Moore is similarly entitled to retroactive application of Proffitt v. Wainwright, 685 F.2d 1227 (11th Cir. 1982), reh'g denied as modified, 706 F.2d 311 (11th Cir. 1983), cert. denied, 464 U.S. 1003, 104 S. Ct. 509, 78 L. Ed. 2d 698 (1983).8  This Court in Proffitt held that a capital defendant had the right to confront psychiatric witnesses at his sentencing hearing. This right has its foundations in "assur [ing] the 'accuracy of the truth-determining process.' " Chambers v. Mississippi, 410 U.S. 284, 295, 93 S. Ct. 1038, 1046, 35 L. Ed. 2d 297 (1973) (citations omitted) (cited in Proffitt, 685 F.2d at 1254). The idea that cross-examination improves the accuracy of fact-finding is at the foundation of the American adversarial system. See Proffitt, 685 F.2d at 1251 ("Cross-examination has been placed on a par with the right to notice and an opportunity to be heard and the right to counsel, which are fundamental minimum requirements of a fair trial comporting with the due process clause."). The right to cross-examination created in Proffitt is expressly based on improving the quality of information available and the "reliability of factfinding." 685 F.2d at 1253. See also Chambers v. Mississippi, 410 U.S. at 295, 93 S. Ct. at 1046 (denial of cross-examination "calls into question the ultimate 'integrity of the fact-finding process' ") (citations omitted). The procedural right set forth in Proffitt is perhaps the paradigm example of the accuracy-enhancing exception set forth in Teague. There can be no doubt that Proffitt applies retroactively.

Moore's claim based on Estelle v. Smith, 451 U.S. 454, 101 S. Ct. 1866, 68 L. Ed. 2d 359 (1981), presents a problem that his other two claims do not. Smith is not "new law" for retroactivity purposes. See Battie v. Estelle, 655 F.2d 692, 696-97 (5th Cir. 1981). Yet this Court held in its 1987 opinion that Smith was new law for the purpose of excusing his failure to raise it in his prior petition. Moore, 824 F.2d at 853-54 & n. 12. The interrelatedness and possible identity of these two conceptions of "new law" is what this Court should have addressed on remand. Although I hesitate to discuss the issue in the vacuum of a dissent, I think the problem should at least be presented.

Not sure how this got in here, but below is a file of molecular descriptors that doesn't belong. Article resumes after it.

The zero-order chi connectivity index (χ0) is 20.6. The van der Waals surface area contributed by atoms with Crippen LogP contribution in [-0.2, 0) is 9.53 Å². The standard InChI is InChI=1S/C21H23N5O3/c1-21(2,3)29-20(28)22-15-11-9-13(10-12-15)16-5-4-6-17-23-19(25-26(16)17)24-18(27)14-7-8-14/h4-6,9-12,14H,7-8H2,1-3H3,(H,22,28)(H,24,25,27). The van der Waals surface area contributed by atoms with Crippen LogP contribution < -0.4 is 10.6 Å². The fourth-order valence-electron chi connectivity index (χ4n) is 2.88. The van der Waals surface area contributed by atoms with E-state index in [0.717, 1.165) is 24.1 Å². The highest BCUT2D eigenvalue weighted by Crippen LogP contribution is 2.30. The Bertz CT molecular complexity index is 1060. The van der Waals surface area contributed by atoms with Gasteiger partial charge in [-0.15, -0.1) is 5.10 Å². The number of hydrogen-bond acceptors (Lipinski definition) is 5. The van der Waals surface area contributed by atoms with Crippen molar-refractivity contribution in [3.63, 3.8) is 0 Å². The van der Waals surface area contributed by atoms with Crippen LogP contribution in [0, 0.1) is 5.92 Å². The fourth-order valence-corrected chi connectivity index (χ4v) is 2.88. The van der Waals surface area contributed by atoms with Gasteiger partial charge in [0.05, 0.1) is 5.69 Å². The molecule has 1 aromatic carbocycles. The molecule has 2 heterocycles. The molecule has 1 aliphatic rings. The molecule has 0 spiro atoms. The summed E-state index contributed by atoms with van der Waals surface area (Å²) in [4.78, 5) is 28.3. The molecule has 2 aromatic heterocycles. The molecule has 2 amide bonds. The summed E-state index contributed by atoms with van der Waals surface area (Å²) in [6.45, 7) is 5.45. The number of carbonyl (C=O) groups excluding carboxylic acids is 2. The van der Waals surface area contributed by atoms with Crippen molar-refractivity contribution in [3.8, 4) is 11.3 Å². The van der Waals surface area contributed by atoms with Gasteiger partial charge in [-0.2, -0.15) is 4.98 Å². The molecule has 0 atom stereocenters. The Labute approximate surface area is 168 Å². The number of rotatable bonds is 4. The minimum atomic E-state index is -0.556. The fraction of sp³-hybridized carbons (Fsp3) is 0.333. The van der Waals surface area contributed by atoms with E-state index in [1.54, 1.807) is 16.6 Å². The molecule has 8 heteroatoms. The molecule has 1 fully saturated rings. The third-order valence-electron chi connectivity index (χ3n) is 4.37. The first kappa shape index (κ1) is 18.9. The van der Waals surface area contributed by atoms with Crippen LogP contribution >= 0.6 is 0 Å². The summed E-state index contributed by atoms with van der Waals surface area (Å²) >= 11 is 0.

Moore asks the Court to maintain the position taken in our 1987 opinion that a decision which is not new law for retroactivity purposes may constitute an unforeseeable change in the law that excuses a successive petition from being dismissed as abusive.9  See Moore, 824 F.2d at 853 n. 12. This Court in its 1987 opinion cited only Alvord v. Wainwright, 725 F.2d 1282 (11th Cir.), cert. denied, 469 U.S. 956, 105 S. Ct. 355, 83 L. Ed. 2d 291 (1984), in support of Moore's proposition. However, Alvord only held that the finding in Battie that Smith was not new law for retroactivity purposes did not necessarily mean that counsel was ineffective for not anticipating its holding in failing to raise a point on appeal. Because the standard for excusing the failure to foresee a new decision is different in the ineffective assistance context, Alvord does not necessarily stand for the proposition that a petitioner would similarly be excused in the abuse of the writ context. Alvord is weak precedent for Moore's claim that this Court should readopt its holding that Smith can simultaneously be old law and new law. The Supreme Court's remand of this case in light of Teague may suggest that only decisions which are new law for retroactivity purposes may excuse a successive petition. If so, then Moore's Smith claim would have to be dismissed. The remand should have forced this Court to take a hard look at the relationship between its definitions of "new law."

Although I think it ill-advised to revisit our 1987 decision absent a change in the law or facts, cf. Pettway v. American Cast Iron Pipe Co., 576 F.2d 1157, 1197 n. 42 (5th Cir. 1978), cert. denied, 439 U.S. 1115, 99 S. Ct. 1020, 59 L. Ed. 2d 74 (1979) (counseling against redeciding questions "absent the most cogent reasons such as the avoidance of manifest injustice"), I feel compelled to address the merits of the plurality's decision to ignore Teague and affirm the district court's decision to dismiss all of Moore's claims under Rule 9(b). The majority's position10  that Moore has abused the writ is untenable.

This Court decided Proffitt, supra, five months after the district court decided Moore's first federal habeas petition. Under Rule 9(b), the district court must consider the merits of Moore's Proffitt claim if Proffitt constitutes " [a] retroactive change in the law." See Advisory Committee Note Rule 9(b); see also Sanders v. United States, 373 U.S. 1, 17, 83 S. Ct. 1068, 1078, 10 L. Ed. 2d 148 (1963) ("the applicant may be entitled to a new hearing upon showing an intervening change in the law"). As discussed in Part II(C) (2) above, Proffitt clearly worked a change in the law which must be applied retroactively under Teague. Before Proffitt, a capital defendant had no cross-examination right at the sentencing phase of his trial. See Williams, 337 U.S. at 250, 69 S. Ct. at 1084; see also Moore, 824 F.2d at 854 (complete discussion of why Proffitt constitutes new law for purposes of abuse of the writ). Because Proffitt was an unanticipated change in the law which should be applied retroactively, Moore's successive claim should be excused from dismissal.